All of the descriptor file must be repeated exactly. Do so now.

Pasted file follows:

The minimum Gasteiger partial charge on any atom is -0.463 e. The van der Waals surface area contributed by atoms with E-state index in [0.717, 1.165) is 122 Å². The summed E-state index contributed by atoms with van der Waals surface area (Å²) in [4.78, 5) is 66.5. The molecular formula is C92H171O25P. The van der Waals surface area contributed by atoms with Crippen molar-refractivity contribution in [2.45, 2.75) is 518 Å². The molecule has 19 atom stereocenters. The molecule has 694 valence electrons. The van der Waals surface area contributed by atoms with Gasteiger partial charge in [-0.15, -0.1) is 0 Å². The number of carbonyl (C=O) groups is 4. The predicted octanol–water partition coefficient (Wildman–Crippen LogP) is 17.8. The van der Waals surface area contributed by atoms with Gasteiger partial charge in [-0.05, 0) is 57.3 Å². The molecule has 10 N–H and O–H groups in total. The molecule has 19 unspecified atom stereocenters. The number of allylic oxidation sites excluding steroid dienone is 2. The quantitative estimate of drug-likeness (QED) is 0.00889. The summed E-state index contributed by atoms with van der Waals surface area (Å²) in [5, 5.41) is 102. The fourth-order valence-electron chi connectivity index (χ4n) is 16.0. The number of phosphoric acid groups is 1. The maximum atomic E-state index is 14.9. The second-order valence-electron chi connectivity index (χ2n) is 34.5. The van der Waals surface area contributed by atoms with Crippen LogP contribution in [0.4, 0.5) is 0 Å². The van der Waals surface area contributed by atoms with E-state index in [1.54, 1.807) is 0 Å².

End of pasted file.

The minimum Gasteiger partial charge on any atom is -0.463 e. The van der Waals surface area contributed by atoms with E-state index in [0.717, 1.165) is 122 Å². The summed E-state index contributed by atoms with van der Waals surface area (Å²) in [4.78, 5) is 66.5. The molecular formula is C92H171O25P. The van der Waals surface area contributed by atoms with Crippen molar-refractivity contribution in [2.45, 2.75) is 518 Å². The molecule has 19 atom stereocenters. The molecule has 694 valence electrons. The van der Waals surface area contributed by atoms with Gasteiger partial charge in [-0.15, -0.1) is 0 Å². The number of carbonyl (C=O) groups is 4. The predicted octanol–water partition coefficient (Wildman–Crippen LogP) is 17.8. The van der Waals surface area contributed by atoms with Gasteiger partial charge in [-0.05, 0) is 57.3 Å². The molecule has 10 N–H and O–H groups in total. The molecule has 19 unspecified atom stereocenters. The number of allylic oxidation sites excluding steroid dienone is 2. The quantitative estimate of drug-likeness (QED) is 0.00889. The summed E-state index contributed by atoms with van der Waals surface area (Å²) in [5, 5.41) is 102. The fourth-order valence-electron chi connectivity index (χ4n) is 16.0. The number of phosphoric acid groups is 1. The maximum atomic E-state index is 14.9. The second-order valence-electron chi connectivity index (χ2n) is 34.5. The van der Waals surface area contributed by atoms with Crippen LogP contribution in [0.4, 0.5) is 0 Å². The van der Waals surface area contributed by atoms with E-state index in [1.54, 1.807) is 0 Å².